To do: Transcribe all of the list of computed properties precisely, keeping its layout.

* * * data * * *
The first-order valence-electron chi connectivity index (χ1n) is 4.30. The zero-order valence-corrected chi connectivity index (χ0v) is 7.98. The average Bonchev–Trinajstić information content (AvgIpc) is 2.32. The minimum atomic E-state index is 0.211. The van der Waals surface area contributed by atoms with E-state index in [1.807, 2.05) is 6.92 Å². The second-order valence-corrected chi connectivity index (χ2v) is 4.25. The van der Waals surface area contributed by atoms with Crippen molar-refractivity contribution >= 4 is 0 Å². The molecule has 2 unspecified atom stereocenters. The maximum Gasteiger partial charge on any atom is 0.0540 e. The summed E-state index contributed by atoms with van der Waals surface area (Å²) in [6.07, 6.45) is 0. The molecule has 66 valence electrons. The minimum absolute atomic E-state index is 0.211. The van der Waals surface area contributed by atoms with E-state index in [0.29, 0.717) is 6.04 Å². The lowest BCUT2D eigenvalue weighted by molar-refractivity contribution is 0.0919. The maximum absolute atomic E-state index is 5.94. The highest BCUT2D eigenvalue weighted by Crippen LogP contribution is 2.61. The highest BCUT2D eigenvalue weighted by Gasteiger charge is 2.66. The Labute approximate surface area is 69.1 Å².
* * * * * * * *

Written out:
The first-order valence-electron chi connectivity index (χ1n) is 4.30. The zero-order valence-corrected chi connectivity index (χ0v) is 7.98. The average Bonchev–Trinajstić information content (AvgIpc) is 2.32. The minimum atomic E-state index is 0.211. The van der Waals surface area contributed by atoms with E-state index in [1.807, 2.05) is 6.92 Å². The second-order valence-corrected chi connectivity index (χ2v) is 4.25. The van der Waals surface area contributed by atoms with Crippen molar-refractivity contribution >= 4 is 0 Å². The molecule has 2 unspecified atom stereocenters. The maximum Gasteiger partial charge on any atom is 0.0540 e. The summed E-state index contributed by atoms with van der Waals surface area (Å²) in [6.07, 6.45) is 0. The molecule has 66 valence electrons. The minimum absolute atomic E-state index is 0.211. The van der Waals surface area contributed by atoms with E-state index in [0.29, 0.717) is 6.04 Å². The lowest BCUT2D eigenvalue weighted by molar-refractivity contribution is 0.0919. The maximum absolute atomic E-state index is 5.94. The highest BCUT2D eigenvalue weighted by Crippen LogP contribution is 2.61. The highest BCUT2D eigenvalue weighted by Gasteiger charge is 2.66. The Labute approximate surface area is 69.1 Å².